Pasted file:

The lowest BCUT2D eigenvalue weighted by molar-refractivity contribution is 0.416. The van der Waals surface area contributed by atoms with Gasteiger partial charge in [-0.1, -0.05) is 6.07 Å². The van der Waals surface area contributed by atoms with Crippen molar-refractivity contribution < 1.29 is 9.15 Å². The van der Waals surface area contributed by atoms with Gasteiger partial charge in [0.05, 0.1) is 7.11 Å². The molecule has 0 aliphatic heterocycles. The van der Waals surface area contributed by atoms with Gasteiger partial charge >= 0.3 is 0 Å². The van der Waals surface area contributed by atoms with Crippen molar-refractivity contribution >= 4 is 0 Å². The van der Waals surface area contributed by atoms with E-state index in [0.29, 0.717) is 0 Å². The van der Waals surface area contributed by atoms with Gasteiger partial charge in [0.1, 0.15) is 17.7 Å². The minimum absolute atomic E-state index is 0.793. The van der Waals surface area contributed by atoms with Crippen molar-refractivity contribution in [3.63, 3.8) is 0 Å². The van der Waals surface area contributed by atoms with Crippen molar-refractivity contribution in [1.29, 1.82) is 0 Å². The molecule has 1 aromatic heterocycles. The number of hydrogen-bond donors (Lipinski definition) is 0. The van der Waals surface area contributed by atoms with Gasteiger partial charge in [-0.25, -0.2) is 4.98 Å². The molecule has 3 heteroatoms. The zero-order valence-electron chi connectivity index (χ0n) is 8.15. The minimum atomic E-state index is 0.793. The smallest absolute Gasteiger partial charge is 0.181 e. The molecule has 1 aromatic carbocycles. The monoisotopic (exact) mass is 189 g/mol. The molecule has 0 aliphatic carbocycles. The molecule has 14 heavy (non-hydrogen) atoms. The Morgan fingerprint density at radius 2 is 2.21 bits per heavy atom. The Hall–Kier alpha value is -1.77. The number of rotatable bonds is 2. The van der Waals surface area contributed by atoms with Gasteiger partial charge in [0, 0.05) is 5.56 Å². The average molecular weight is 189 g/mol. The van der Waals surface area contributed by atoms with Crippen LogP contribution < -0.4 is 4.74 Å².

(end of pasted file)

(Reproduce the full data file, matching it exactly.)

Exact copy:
The lowest BCUT2D eigenvalue weighted by molar-refractivity contribution is 0.416. The van der Waals surface area contributed by atoms with Gasteiger partial charge in [-0.1, -0.05) is 6.07 Å². The van der Waals surface area contributed by atoms with Crippen molar-refractivity contribution < 1.29 is 9.15 Å². The van der Waals surface area contributed by atoms with Gasteiger partial charge in [0.05, 0.1) is 7.11 Å². The molecule has 0 aliphatic heterocycles. The van der Waals surface area contributed by atoms with Gasteiger partial charge >= 0.3 is 0 Å². The van der Waals surface area contributed by atoms with Crippen molar-refractivity contribution >= 4 is 0 Å². The van der Waals surface area contributed by atoms with E-state index in [0.29, 0.717) is 0 Å². The van der Waals surface area contributed by atoms with Gasteiger partial charge in [0.1, 0.15) is 17.7 Å². The minimum absolute atomic E-state index is 0.793. The van der Waals surface area contributed by atoms with Crippen molar-refractivity contribution in [3.63, 3.8) is 0 Å². The van der Waals surface area contributed by atoms with Crippen molar-refractivity contribution in [1.29, 1.82) is 0 Å². The molecule has 1 aromatic heterocycles. The number of hydrogen-bond donors (Lipinski definition) is 0. The van der Waals surface area contributed by atoms with Gasteiger partial charge in [-0.25, -0.2) is 4.98 Å². The molecule has 3 heteroatoms. The zero-order valence-electron chi connectivity index (χ0n) is 8.15. The minimum atomic E-state index is 0.793. The smallest absolute Gasteiger partial charge is 0.181 e. The molecule has 1 aromatic carbocycles. The monoisotopic (exact) mass is 189 g/mol. The molecule has 0 aliphatic carbocycles. The molecule has 14 heavy (non-hydrogen) atoms. The Morgan fingerprint density at radius 2 is 2.21 bits per heavy atom. The Hall–Kier alpha value is -1.77. The number of rotatable bonds is 2. The van der Waals surface area contributed by atoms with Gasteiger partial charge in [0, 0.05) is 5.56 Å². The average molecular weight is 189 g/mol. The van der Waals surface area contributed by atoms with Crippen LogP contribution < -0.4 is 4.74 Å².